1. left0ver1under says

    Money is better for more than just one reason. Second hand goods are a waste of time because they require processing, even if they are useful. Sending things also wastes time and requires transportation to move it there. OTOH, money can travel electronically, so it gets there instantly and is usable immediately. (Your local foodbank will say the same thing – give money so they can buy cheaply in bulk. One or two tin cans of food aren’t very helpful.)

    Donations of money mean aid agencies can obtain supplies locally instead of transporting them. The Philippines is a producer and exporter of finished goods because of its cheap labour force. Many things that people need (clothing, cooking utensils, food) will already be in the country in factories, and don’t need to be shipped halfway around the world. And even if the Red Cross and others do need to import things, other nearby countries (e.g. Indonesia, Thailand, Vietnam) are makers and exporters of the same finished goods. Transporting things from their countries to the Philippines is much quicker, it costs less, and the items are brand new.

    There were endless stories after the December 2004 of “care boxes” filled with religious drivel and useless junk, and the same happened in Haiti after the earthquake in 2010. Haitians are ardent catholics, and Indonesians are ardent muslims, and neither wanted to hear about religion at a time when they needed help. The same is true of the Philippines: now is not the time for proselytizing.

  2. Francisco Bacopa says

    Always give money, almost never stuff. Food banks are able to to buy pallet loads of food at 15 cents on the dollar to cover labor costs. The grocery chains write off the loss as charity. Never give food to a food bank. A ten dollar cash donation could buy a carload of food.

    Money can go to fund what is needed RIGHT NOW, whatever it is. Your clothing and shoes won’t pay for the fuel for the crews with chainsaws and backhoes that are clearing a highway so that aid can get to those in need.

    Money can become anything almost instantly. Your old shoes will be stuffed into shipping containers and shipped off to Honduras for reprocessing. The charity you donated them to will get $20 dollars per container load. One cent of actual cash could do many times the work.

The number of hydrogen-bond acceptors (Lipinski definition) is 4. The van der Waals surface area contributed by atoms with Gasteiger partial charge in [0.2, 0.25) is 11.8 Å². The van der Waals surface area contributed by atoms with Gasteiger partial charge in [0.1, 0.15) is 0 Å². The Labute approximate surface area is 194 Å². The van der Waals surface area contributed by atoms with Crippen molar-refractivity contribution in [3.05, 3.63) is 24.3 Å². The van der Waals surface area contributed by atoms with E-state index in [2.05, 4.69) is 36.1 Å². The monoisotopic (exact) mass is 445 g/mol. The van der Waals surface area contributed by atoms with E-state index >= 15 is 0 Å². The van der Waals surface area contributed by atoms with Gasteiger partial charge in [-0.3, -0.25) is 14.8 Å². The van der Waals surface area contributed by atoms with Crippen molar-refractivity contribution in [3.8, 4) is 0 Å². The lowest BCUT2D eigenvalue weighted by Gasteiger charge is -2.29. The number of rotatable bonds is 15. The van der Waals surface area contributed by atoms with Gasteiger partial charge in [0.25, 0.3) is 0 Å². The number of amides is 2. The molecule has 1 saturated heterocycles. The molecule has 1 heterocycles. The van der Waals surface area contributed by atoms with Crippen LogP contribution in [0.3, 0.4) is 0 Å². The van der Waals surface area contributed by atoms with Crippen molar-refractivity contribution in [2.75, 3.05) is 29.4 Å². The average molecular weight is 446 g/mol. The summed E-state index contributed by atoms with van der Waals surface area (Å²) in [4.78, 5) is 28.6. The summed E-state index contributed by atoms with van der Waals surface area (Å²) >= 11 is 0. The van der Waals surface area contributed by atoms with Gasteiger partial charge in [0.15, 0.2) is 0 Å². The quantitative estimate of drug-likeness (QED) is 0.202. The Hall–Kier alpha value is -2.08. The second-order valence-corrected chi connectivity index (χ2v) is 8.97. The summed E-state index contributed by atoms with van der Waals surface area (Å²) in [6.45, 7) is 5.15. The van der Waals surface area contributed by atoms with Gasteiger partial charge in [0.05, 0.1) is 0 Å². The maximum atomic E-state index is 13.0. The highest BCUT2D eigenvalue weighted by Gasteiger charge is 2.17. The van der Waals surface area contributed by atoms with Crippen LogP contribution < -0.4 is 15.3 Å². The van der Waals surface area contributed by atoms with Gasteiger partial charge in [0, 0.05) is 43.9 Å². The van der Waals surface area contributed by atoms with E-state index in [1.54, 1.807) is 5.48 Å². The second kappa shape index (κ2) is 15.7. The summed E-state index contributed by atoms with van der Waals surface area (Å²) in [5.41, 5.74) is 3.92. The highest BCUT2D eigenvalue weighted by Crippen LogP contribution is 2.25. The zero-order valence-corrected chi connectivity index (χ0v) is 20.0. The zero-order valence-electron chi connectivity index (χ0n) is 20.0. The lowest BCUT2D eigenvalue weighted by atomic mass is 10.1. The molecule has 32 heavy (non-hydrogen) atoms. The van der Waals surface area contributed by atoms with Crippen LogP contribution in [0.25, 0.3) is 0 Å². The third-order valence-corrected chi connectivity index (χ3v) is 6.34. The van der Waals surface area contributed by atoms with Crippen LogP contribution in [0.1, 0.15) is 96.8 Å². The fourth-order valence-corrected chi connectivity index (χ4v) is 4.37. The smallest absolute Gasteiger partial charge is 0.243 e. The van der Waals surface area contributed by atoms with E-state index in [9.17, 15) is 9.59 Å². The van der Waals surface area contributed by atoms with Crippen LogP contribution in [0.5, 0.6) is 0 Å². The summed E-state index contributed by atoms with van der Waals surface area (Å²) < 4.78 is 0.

3. says

    This, exactly.

    I worked for the Australian Red Cross between 2005-2009 and we went through several disaster appeals, from our own devastating fires and floods to various tsunamis and quakes globally.

    Each time an appeal was launched (and usually before) we were deluged not just with financial donations but offers of clothing, toiletries, tents, even fresh fruit & veg and, in a couple of cases during the 2009 Black Saturday bushfires, cars and caravans.

    As a rule we said “no goods please” (local appeals occasionally did call for specific items, however) and this surprised, even offended, some people. However I must echo the above reasons for rejecting goods and add some others.

    The main reason we prioritised donations of money: it’s available immediately and can be precisely directed.

    Goods, however:

    – take time to deliver
    – may be superfluous
    – may clutter ports/airports already overloaded with aid workers/military personnel and their equipment
    – may be culturally inappropriate

    Also, any goods that are required can usually be purchased locally – not only are the goods are available immediately but spending aid money locally can assist in lifting an affected area’s economy once the initial emergency has passed and reconstruction begins.

  4. says

    You can definitely see your skills within the work you write. The arena hopes for more passionate writers like you who aren’t afraid to say how they believe. All the time go after your heart.


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